Amazon allegedly welcomed “defect” ads on its platform in a bid to juice advertising revenue, according to a recently unredacted portion of the Federal Trade Commission’s antitrust complaint against the e-commerce giant. Defects, an internal Amazon term used to describe junk ads that are irrelevant to the user’s query, created “harm to consumers” by worsening search, a factor Amazon executives acknowledged. The practice also pushed shoppers toward higher-priced goods, the FTC claims.
The allegations cast Amazon’s ad sales segment, one of its fastest-growing areas of business, in a different light. The company’s model of leveraging troves of shopper data to help brands better target their online campaigns has set the standard for retail media, a digital advertising channel that has seen meteoric growth since the pandemic started. Retail media has been championed as a way to make marketing more precise for advertisers and more relevant for consumers, aligning messages closer to the point of purchase through first-party data. The FTC complaint suggests that the quest for faster growth has, if anything, made things worse for consumers and sellers alike. The problem may not be specific to Amazon.
“The news is a lagging indicator of retail media networks’ prioritizing monetization at the expense of customer experience,” said Nikhil Lai, a senior analyst focused on performance marketing at Forrester Research, over email.
A flawed system
The mandate to “[a]ccept more defects” allegedly came directly from Amazon founder and then-CEO Jeff Bezos, who viewed the move as a way to extract more value from advertising, per the FTC. Bezos stepped down as CEO of Amazon in 2021 to become executive chairman.
The underlying theory behind the decision — that deprecating the ad experience wouldn’t necessarily cut into revenue — has appeared to ring true. Amazon’s ad sales segment was up 26% year-over-year to reach $12 billion in Q3 and has seen a faster rate of growth than key digital rivals. Amazon hosted UnBoxed, its annual showcase for touting new tech bells and whistles for advertisers, last week.
The extent to which Amazon allowed junk ads on its service eventually led the company to implement a “cost of defect” into its ad auction to improve revenue, per the FTC complaint. In a colorful example of a “defect” case highlighted in the lawsuit, a sponsored product unit meant to advertise water bottles instead promoted “Buck urine.”
Some discussions were held at Amazon about implementing guardrails to preserve the consumer experience, but they didn’t meaningfully take hold. Despite the flaws, maximizing profit derived from revenue effectively became “the law” at Amazon, according to an anonymous senior executive quoted in the document. The advertising claims are part of an antitrust lawsuit that was filed against Amazon by the FTC and 17 state attorneys general in September.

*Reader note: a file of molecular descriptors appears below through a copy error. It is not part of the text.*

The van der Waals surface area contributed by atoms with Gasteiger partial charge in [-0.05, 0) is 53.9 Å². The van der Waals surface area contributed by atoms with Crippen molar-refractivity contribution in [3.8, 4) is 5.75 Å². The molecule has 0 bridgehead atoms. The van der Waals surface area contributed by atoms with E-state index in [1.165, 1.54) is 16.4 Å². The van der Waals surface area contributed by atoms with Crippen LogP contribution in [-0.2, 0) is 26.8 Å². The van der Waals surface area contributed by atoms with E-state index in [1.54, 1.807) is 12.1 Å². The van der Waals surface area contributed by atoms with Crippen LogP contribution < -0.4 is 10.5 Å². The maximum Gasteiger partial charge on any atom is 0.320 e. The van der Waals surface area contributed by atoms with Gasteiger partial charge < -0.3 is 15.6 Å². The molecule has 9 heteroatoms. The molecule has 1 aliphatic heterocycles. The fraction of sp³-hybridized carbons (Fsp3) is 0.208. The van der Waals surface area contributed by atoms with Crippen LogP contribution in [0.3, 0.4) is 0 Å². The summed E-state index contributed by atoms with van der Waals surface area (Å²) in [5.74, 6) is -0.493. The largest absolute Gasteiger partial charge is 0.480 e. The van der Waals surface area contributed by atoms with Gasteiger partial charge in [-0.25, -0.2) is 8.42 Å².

“The claim that Amazon leadership directed employees to accept more advertising defects that would degrade the customer experience is grossly misleading and taken out of context, and does not reflect Amazon’s longstanding dedication to continually improving the customer experience,” said Amazon spokesman Tim Doyle in a statement shared over email. Doyle cited Kantar research that found most consumers view Amazon advertising as “relevant and useful, with few negative qualities.”
Staying above board
Amazon began breaking out ad results in its earnings in early 2022, while some other retail media network owners, including Walmart, have followed suit. As retail media networks have proliferated and scaled, they’ve increasingly been viewed as profit drivers in an industry that has otherwise had to contend with a bevy of headwinds ranging from supply chain disruption to inflation in recent years.
“The high-margin operating income retailers generate from ads offsets losses from first-party product and content sales, third-party seller fees, physical store sales and subscription services,” said Forrester’s Lai. “‘Driving up Amazon’s advertising profits,’ to quote the FTC’s complaint, is, along with AWS’ operating income, essential to Amazon’s bottom-line growth.”
Retail media’s maturation has invited questions over whether the channel can operate more above board than digital marketing has in the past. The digital landscape has been mired in transparency, data privacy and measurement issues, many stemming from power consolidating with just a handful of companies, namely Google and Facebook.
A push for retail media standardization has surfaced this year as retailers look to position their platforms as a superior alternative. One of the potential snags in actually realizing industry standardization, according to experts, is the lack of participation from Amazon.